The Weekly Challenge 098 (Prolog Solutions)

The examples used here are from the weekly challenge problem statement and demonstrate the working solution. Also, the challenge statements are given in a Perl context although for Prolog solutions some adjustments are made to account for the differing semantics between the two languages.

Part 1

You are given file $FILE. Create subroutine readN($FILE, $number) returns the first n-characters and moves the pointer to the (n+1)th character.




read_n_chars(Stream, N, Chars):-
    read_n_chars(Stream, N, [], Chars).
read_n_chars(_, 0, ByteAccum, Chars):-
    atom_codes(Chars, ByteAccum).    
read_n_chars(Stream, N, ByteAccum, Chars):-
    \+ at_end_of_stream(Stream),
    get_byte(Stream, C),
    N0 is N - 1,
    append(ByteAccum, [C], ByteAccum0),
    read_n_chars(Stream, N0, ByteAccum0, Chars).
read_n_chars(Stream, _, ByteAccum, Chars):-
    read_n_chars(Stream, 0, ByteAccum, Chars).
read_n(File, N, Chars):-
    open(File, read, Stream,[type(binary),reposition(true)]),
    seek(Stream, bof, Position, _),
    read_n_chars(Stream, N, Chars),
    X is N + Position,
    read_n('../ch-1.dat', 4, Chars0),
    write(Chars0), nl,
    read_n('../ch-1.dat', 4, Chars1),
    write(Chars1), nl,
    read_n('../ch-1.dat', 4, Chars2),
    write(Chars2), nl,

Sample Run

$ gplc ch-1.p
$ ./ch-1


Clearly given the semantics of Prolog we need to adjust the challenge specification slightly. For the Prolog version we’ll write a predicate read_n/3 which will instantiate the third argument each time it is called in the way described, resuming the file reads after the last read position. Because we want to initialize the position to 0 to start and then update with retract/1 and asserta/1 we use the dynamic/1 specification to allow for this. If not specified dynamic we’d see an error such as system_error(cannot_catch_throw(error(permission_error(modify,static_procedure,position/1),retract/1))) when trying to make alterations.

The last read position is stored as a Prolog fact after each read. Each read_n/3 call will use that last position to do a seek/4 and then read in the characters. While some Prologs will allow seeking within text files Gnu Prolog disallows this. This is easily worked around, however, by opening the file in binary mode, reading in the characters using get_byte/2 and then using atom_codes/2 to convert. To make this work we need to specify Options of [type(binary),reposition(true)] to open/4.

Part 2

You are given a sorted array of distinct integers @N and a target `$N``. Write a script to return the index of the given target if found otherwise place the target in the sorted array and return the index.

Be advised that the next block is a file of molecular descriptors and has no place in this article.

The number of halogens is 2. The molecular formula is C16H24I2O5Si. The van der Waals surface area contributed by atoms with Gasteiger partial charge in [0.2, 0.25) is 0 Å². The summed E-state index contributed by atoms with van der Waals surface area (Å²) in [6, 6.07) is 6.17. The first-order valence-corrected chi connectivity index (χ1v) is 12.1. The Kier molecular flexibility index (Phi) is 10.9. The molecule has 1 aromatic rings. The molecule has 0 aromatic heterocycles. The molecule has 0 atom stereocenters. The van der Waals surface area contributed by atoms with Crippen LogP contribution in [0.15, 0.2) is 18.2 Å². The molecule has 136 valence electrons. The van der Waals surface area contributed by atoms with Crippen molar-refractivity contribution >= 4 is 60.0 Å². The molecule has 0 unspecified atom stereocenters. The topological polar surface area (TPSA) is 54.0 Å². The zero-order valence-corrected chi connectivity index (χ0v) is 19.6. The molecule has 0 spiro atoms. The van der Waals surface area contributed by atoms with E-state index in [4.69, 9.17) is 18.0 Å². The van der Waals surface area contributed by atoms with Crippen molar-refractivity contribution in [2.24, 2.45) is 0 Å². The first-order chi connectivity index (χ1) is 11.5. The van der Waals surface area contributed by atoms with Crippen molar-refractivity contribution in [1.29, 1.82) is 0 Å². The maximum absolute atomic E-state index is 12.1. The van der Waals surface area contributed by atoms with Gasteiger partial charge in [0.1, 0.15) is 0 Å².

needle_haystack([H|T], N, Index):-
    ((N < H, Index is 0); 
       (last(T, Last), N > Last, 
       length([H|T], Length), Index is Length)).
needle_haystack([H|T], N, Index):-
    needle_haystack([H|T], N, 0, Index).
needle_haystack([], _, Index, Index).    
needle_haystack([_|[]], _, Index, Index).
needle_haystack([H0, _|_], N, Counter, Index):-
    H0 == N,
    Index is Counter.
needle_haystack([_, H1|_], N, Counter, Index):-
    H1 == N,
    Index is Counter + 1.
needle_haystack([H0, H1|T], N, Counter, Index):-
    H0 \== N,
    H1 \== N,
    \+ between(H0, H1, N),
    C is Counter + 2,
    needle_haystack(T, N, C, Index).
needle_haystack([H0, H1|_], N, Counter, Index):-
    H0 \== N,
    H1 \== N,
    between(H0, H1, N),
    Index is Counter + 1.
    needle_haystack([1, 2, 3, 4], 3, Index0),
    write(Index0), nl,
    needle_haystack([1, 3, 5, 7], 6, Index1),
    write(Index1), nl,
    needle_haystack([12, 14, 16, 18], 10, Index2),
    write(Index2), nl,
    needle_haystack([11, 13, 15, 17], 19, Index3),
    write(Index3), nl,

Sample Run

$ gplc prolog/ch-2.p
$ ./ch-2


This is a somewhat convoluted sounding problem at first but it actually ends up being straight forward to solve, albeit slightly tedious. The code is largely an examination of the possible cases where N may be. If it would occur before the head of the list or after the last element we are done immediately. Otherwise we evaluate the list in search of N, returning the index if we find it. If we find two successive elements in which N would be between, but is not in the list, we have identified the point in which N would be inserted.

While the challenge statement indicates N should be inserted we only really seem to care about the index and so I don’t actually provide an updated list. To do so we could add an additional argument to needle_haystack/3 which would be instantiated to an updated list.


Challenge 098

posted at: 14:12 by: Adam Russell | path: /prolog | permanent link to this entry